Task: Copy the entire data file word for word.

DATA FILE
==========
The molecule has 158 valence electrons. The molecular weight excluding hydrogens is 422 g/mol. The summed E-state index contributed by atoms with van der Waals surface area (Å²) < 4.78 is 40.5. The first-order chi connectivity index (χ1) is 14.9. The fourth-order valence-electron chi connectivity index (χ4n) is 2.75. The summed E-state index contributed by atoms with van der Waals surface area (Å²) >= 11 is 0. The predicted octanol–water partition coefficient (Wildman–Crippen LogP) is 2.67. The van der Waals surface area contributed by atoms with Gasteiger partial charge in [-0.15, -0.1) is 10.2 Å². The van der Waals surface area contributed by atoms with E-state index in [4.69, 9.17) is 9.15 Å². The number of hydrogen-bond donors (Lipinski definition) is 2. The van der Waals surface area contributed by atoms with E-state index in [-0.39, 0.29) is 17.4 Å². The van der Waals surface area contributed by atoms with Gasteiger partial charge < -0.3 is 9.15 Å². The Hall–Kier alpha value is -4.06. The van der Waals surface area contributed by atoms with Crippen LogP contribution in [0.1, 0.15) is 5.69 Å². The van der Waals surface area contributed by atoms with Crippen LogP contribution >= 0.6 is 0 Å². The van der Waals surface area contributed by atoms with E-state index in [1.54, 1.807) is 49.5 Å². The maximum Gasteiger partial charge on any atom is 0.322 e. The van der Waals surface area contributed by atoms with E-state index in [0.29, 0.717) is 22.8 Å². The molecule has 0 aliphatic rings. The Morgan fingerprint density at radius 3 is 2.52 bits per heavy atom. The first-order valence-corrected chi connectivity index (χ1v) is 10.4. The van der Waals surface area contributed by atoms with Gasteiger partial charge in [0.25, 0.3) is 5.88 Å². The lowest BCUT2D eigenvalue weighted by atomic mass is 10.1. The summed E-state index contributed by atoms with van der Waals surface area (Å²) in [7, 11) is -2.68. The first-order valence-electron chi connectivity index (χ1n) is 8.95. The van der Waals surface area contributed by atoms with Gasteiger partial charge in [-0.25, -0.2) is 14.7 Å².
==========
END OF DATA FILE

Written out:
The molecule has 158 valence electrons. The molecular weight excluding hydrogens is 422 g/mol. The summed E-state index contributed by atoms with van der Waals surface area (Å²) < 4.78 is 40.5. The first-order chi connectivity index (χ1) is 14.9. The fourth-order valence-electron chi connectivity index (χ4n) is 2.75. The summed E-state index contributed by atoms with van der Waals surface area (Å²) >= 11 is 0. The predicted octanol–water partition coefficient (Wildman–Crippen LogP) is 2.67. The van der Waals surface area contributed by atoms with Gasteiger partial charge in [-0.15, -0.1) is 10.2 Å². The van der Waals surface area contributed by atoms with E-state index in [4.69, 9.17) is 9.15 Å². The number of hydrogen-bond donors (Lipinski definition) is 2. The van der Waals surface area contributed by atoms with E-state index in [-0.39, 0.29) is 17.4 Å². The van der Waals surface area contributed by atoms with Gasteiger partial charge < -0.3 is 9.15 Å². The Hall–Kier alpha value is -4.06. The van der Waals surface area contributed by atoms with Crippen LogP contribution in [0.1, 0.15) is 5.69 Å². The van der Waals surface area contributed by atoms with Crippen LogP contribution >= 0.6 is 0 Å². The van der Waals surface area contributed by atoms with E-state index in [1.54, 1.807) is 49.5 Å². The maximum Gasteiger partial charge on any atom is 0.322 e. The van der Waals surface area contributed by atoms with E-state index in [0.29, 0.717) is 22.8 Å². The molecule has 0 aliphatic rings. The Morgan fingerprint density at radius 3 is 2.52 bits per heavy atom. The first-order valence-corrected chi connectivity index (χ1v) is 10.4. The van der Waals surface area contributed by atoms with Gasteiger partial charge in [0.25, 0.3) is 5.88 Å². The lowest BCUT2D eigenvalue weighted by atomic mass is 10.1. The summed E-state index contributed by atoms with van der Waals surface area (Å²) in [7, 11) is -2.68. The first-order valence-electron chi connectivity index (χ1n) is 8.95. The van der Waals surface area contributed by atoms with Gasteiger partial charge in [-0.25, -0.2) is 14.7 Å².